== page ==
What is ‘TikTalk’? The bizarre Kim Kardashian-inspired accent may be the future of language

What is ‘TikTalk’? The bizarre Kim Kardashian-inspired accent may be the future of language
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Tick-tock — it’s only a matter of time before we’re all speaking TikTok talk.

Having been under the heavy influence of celebrities and viral tastemakers for the past few decades, it’s no wonder that rising Gen Z and millennial social media starlets have collectively adopted the signature cadences of VIPs such as Kim Kardashian, Britney Spears and Ariana Grande.

It’s a voice-mimicking trend known as “TikTalk” or “influencer accent” — and a linguistics specialist warned that it’s likely to be the future of the English accent.

“’TikTalk’ is a feature that’s been spreading as an innovative thing young people do — and seeing it online might encourage the continued spread of these features,” University of Warwick linguistics professor Christopher Strelluf recently explained to NationWorld of the buzzy phenomenon.

He identified two distinct features of the viral internet voice: “uptalk,” which he describes as “using a rising intonation in declarative sentences,” and “vocal fry,” which is adding a “low gravelly sound on vowels.”

Online, influencers are confessing to using the “TikTalk” accent in their trending videos. TikTok/@thesamanthajd
Online, influencers are confessing to using the “TikTalk” accent in their trending videos. TikTok/@thesamanthajd
Social media users and experts alike attribute the popularity of “influencer accent” to Kim Kardashian. Getty Images
Social media users and experts alike attribute the popularity of “influencer accent” to Kim Kardashian. Getty Images

“Uptalk and vocal fry are already very much part of English,” explained Strelluf.

“Many people use both features when talking as a ‘floor-holding strategy,’” he continued. “In other words, when talking to someone, people often use a rising intonation at the end of a sentence or draw out a vowel to signal, ‘I’m not done talking yet — it’s still my turn.’

“We also use uptalk as a politeness strategy. Sometimes if we’re telling people to do something or telling people something unpleasant, we will use uptalk to soften it a bit.”

Chatty trendsetters across a plethora of niches have copped to co-opting the popular inflection in their posts.

“I agree that [the influencer accent] is unnatural, and it doesn’t make sense,” New York City vlogger Kara Knight said in an October clip dedicated to the unmistakable sound, which she credited to the Kardashians.

“But trying to force yourself [to speak] in a normal cadence while filming a video for the internet,” said the blond, stopping herself short of deeming the feat nearly impossible, “it’s like you’re almost conditioned to talk the way that you’ve been hearing things.”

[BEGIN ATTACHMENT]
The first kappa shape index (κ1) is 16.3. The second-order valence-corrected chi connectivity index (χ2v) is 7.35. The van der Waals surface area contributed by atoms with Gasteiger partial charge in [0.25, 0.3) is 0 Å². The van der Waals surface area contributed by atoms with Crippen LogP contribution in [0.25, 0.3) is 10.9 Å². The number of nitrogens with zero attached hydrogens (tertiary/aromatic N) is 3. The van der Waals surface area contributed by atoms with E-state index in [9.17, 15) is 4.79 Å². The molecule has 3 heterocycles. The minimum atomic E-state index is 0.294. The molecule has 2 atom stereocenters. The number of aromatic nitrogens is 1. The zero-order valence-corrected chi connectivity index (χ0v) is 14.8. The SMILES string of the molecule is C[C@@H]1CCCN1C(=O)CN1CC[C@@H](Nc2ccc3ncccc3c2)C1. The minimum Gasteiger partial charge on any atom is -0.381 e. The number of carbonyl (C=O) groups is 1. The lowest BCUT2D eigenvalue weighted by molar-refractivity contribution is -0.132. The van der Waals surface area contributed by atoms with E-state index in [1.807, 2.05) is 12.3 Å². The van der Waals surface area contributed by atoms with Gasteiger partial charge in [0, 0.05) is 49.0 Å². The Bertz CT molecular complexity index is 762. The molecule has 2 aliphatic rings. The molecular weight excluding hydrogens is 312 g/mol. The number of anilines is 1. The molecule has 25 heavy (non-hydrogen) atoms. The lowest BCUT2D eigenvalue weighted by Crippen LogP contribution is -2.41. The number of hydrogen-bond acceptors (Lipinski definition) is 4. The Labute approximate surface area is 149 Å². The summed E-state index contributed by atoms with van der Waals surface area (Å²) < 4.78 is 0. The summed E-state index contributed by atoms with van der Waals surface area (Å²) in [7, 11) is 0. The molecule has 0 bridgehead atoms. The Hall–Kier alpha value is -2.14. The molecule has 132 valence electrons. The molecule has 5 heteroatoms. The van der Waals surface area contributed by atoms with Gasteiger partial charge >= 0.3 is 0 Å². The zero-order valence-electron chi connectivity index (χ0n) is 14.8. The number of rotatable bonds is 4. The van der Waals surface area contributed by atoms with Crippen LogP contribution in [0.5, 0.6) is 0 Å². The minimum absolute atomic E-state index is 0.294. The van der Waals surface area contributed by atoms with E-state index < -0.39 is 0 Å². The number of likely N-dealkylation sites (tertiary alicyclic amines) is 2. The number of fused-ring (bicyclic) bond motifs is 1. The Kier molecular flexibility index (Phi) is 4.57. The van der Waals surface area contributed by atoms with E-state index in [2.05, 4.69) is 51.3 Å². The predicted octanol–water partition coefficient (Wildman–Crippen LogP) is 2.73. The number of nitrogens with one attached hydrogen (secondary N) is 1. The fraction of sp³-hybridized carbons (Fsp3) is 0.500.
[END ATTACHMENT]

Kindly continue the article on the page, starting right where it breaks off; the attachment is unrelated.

Influencer coach Samantha Dixon also pleaded guilty to upping her pitch for social media snippets while admitting that she fears the accent will ultimately hinder her uniqueness online.

But California creator Julia Huynh argued that TikTalk is nothing more than a helpful tool for folks in front of the camera. “[We influencers] talk like that because it helps us stop, pause and figure out what we need to say before we say it,” explained the brunette.

“Uptalk and vocal fry are already very much part of English. Many people use both features when talking as a ‘floor-holding strategy,'” one linguistics professor said. TikTok/@jigglyjulia
“Uptalk and vocal fry are already very much part of English. Many people use both features when talking as a ‘floor-holding strategy,'” one linguistics professor said. TikTok/@jigglyjulia

And owing to the twang’s massive reach online, Strelluf predicts that the future of our inflection is female.

“TikTok is the evidence of the change that’s happening,” said the scholar. “But the platform is not the cause — women are the cause.

“Our language is always a product of innovations introduced by young women,” he added. “So any changes we hear by young women are probably the future of English.”

Insisting that the lady-led modification to the American accent isn’t a “bad thing,” Strelluf noted that embracing the trendy tone is in society’s best interest.

“In the future, uptalk used like this will probably be the norm,” he said. “Then TikTok can introduce these changes to more people and encourage young people to adopt those features, that are already part of their language, with greater frequency.”